From a technical perspective, it doesn’t really matter what type of business is delivered by the fintech. Our open API can support it and thus be “agnostic”. But having said that, we need to ensure, though, that the businesses we support from a “ramp-on, ramp-off” perspective are—number one, legitimate; and secondly, do not create reputation risks at our end. And this is going to be the challenge moving forward—though, we’re already working on the protocol for the risk-management guidelines, to make sure of this. With possibly all fintechs “knocking on our door”, what we really need to do is due diligence. So while we can say that we can hook up with everyone—we have to ensure that we only hook up with those that WE want.
If you could name just three things that, in your opinion, are required to build a great retail bank, what would they be?
One of the first things would be having a superb operating platform that can be scaled-up fast. A platform that is available 24/7 and has six-sigma reliability. That’s the basic foundation. If you don’t have that, forget about being a “great retail bank”. The second one is a highly engaged workforce that delivers great service and great customer experience. And that’s the reason why we feel we have a competitive advantage with our highly engaged UnionBankers. The third one—which to me is still a work in progress, though we’ve already fixed the first part of this two-part issue—is having great digital marketing skills that are based on big data or data analytics. We have formed a data-analytics team, the first part of this issue. They’re already doing a lot of predictive analytics, big-data harvesting, “360 (degree)”, “720” and “1080” views of the customer. We need to get much better in the area of digital marketing. So these three things are in my opinion what are required to build a great retail bank.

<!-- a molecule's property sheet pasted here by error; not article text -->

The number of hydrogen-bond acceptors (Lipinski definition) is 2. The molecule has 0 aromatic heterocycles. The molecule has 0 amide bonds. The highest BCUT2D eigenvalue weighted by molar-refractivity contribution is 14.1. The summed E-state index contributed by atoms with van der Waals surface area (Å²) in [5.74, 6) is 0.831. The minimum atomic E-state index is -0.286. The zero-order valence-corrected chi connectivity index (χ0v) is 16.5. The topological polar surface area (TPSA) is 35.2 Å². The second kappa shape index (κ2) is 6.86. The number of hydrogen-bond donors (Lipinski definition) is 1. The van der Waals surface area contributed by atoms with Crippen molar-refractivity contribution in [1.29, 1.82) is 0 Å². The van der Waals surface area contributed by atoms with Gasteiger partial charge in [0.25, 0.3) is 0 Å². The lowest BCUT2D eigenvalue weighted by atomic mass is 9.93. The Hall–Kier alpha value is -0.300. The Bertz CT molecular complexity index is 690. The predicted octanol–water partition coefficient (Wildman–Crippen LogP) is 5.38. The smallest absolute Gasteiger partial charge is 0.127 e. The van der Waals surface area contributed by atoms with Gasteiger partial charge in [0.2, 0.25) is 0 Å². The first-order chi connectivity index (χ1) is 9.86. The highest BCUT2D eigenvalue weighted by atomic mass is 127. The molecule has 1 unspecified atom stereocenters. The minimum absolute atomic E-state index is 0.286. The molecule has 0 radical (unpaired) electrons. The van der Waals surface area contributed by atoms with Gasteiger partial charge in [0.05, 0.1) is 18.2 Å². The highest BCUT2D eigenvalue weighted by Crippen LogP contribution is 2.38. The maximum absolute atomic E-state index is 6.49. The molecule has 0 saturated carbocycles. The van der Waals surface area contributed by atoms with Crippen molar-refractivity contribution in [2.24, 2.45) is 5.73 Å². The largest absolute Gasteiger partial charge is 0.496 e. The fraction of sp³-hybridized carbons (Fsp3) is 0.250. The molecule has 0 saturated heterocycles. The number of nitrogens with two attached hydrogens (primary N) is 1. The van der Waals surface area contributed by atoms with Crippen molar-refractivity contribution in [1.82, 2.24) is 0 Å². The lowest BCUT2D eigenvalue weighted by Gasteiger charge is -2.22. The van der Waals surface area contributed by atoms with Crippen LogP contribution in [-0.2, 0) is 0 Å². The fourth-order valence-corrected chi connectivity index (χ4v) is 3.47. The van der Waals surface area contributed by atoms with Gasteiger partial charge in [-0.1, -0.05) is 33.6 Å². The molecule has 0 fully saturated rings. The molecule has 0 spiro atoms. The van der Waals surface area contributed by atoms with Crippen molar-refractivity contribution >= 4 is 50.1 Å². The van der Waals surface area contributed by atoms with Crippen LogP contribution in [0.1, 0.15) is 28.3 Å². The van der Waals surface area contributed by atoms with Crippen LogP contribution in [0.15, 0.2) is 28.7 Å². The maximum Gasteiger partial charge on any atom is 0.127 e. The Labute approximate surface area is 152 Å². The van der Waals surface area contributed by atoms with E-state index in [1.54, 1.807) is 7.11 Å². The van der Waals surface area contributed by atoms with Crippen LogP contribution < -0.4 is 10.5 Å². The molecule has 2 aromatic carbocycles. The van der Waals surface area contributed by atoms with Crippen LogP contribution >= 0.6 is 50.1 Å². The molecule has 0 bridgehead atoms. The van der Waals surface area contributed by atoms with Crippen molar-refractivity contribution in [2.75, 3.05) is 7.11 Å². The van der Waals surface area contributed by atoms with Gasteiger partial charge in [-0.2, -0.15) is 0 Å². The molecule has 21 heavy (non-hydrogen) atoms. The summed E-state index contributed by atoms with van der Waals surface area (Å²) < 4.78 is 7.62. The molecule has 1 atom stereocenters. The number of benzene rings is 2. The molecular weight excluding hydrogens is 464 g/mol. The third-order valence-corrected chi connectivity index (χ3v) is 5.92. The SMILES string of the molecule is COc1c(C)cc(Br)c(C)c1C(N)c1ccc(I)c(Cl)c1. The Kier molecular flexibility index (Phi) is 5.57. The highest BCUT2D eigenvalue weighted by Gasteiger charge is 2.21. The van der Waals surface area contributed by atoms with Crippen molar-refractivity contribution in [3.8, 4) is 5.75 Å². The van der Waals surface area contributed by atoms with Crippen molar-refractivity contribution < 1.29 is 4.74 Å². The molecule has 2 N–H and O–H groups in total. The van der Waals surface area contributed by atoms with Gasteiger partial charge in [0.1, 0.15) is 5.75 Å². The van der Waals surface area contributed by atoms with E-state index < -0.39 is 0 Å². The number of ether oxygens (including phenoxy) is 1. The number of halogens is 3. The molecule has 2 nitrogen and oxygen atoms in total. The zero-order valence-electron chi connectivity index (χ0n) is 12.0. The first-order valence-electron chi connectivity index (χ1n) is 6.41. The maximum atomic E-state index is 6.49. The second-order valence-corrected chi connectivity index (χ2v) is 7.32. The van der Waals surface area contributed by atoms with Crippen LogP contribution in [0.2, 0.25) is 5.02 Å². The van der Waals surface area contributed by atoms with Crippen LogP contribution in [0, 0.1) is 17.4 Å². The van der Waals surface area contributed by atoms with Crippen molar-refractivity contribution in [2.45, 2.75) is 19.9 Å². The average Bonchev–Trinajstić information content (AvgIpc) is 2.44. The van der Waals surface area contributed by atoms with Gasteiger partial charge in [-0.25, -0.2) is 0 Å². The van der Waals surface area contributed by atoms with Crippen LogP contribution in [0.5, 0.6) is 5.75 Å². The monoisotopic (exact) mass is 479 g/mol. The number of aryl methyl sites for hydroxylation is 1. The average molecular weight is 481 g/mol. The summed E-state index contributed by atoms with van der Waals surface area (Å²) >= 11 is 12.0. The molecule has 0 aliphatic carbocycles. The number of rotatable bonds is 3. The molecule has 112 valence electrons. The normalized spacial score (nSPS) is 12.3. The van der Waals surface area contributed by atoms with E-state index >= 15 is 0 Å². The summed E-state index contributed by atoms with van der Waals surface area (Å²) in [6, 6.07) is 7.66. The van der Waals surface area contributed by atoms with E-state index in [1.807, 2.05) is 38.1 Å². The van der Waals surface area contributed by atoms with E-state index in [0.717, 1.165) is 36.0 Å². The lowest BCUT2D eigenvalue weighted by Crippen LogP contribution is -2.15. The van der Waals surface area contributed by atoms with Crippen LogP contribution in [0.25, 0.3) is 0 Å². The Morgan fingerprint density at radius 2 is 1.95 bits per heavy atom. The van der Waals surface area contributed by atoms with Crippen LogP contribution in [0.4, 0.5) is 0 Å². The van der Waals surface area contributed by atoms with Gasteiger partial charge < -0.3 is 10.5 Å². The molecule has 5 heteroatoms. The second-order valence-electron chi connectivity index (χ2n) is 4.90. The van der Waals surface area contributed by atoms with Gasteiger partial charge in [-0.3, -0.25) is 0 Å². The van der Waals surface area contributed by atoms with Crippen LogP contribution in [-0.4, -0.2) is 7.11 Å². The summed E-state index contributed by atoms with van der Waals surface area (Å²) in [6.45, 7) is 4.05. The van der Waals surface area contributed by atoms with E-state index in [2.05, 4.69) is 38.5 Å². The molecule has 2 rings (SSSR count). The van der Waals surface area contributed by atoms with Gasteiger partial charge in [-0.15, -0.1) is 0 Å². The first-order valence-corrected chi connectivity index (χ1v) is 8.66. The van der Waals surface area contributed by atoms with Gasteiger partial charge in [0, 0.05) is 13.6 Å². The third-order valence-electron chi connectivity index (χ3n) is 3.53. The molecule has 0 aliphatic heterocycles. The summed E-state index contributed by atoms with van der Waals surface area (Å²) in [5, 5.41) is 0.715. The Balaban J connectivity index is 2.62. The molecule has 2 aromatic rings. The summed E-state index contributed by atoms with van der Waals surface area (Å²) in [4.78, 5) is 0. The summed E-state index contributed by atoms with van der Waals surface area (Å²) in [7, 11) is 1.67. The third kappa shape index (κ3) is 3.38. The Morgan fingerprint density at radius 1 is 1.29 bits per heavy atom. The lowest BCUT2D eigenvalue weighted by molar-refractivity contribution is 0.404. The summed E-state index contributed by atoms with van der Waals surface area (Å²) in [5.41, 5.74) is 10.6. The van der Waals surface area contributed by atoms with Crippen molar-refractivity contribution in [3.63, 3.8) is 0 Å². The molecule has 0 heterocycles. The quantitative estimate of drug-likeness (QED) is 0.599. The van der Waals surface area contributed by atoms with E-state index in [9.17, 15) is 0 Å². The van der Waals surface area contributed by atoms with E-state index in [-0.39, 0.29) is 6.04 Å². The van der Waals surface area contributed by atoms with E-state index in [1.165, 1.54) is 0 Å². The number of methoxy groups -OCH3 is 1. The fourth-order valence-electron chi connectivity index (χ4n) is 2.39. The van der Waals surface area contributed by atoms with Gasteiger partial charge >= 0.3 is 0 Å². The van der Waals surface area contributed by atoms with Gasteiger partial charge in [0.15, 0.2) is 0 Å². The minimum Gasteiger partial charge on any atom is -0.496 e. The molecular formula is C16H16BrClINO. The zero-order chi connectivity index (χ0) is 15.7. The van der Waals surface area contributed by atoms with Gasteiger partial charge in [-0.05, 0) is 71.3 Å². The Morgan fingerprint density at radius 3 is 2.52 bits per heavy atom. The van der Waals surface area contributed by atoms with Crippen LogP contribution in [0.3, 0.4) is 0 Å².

And the final question I have is during your time as COO of UnionBank, what is the one achievement of the bank of which you are most proud, and the one area that you’d most like to see improve going forward?
As of today, the achievement of which I am proudest is “The Best Company to Work For” award. Banking is a “people business”; and an engaged employee, an engaged workforce delivering such great service, which in turn translates into an engaged and loyal customer group, this is what we really aspire for. I’m very proud of that.
In terms of what I’d like to see improve going forward, there’s really one thing that I’d like to be able to do, which is also related to this “Best Company to Work For” award. I want to complete the bank’s digital-transformation journey without anyone being “left behind”. And this is something that, because you asked this question I got to think, and I am more determined to drive this message home to our people—that we commit to completing our digital-transformation journey without anyone being “left behind”. I think this resonates well with our people. It’s a promise that we will have to back up. It’s going to be a very tough promise, because there will be problems along the way. But to the extent that we can, we really want to deliver on this promise.
Thank you again for speaking with us today, and much success with your ambitious efforts to make the best difference for your customers while keeping your promises to your employees.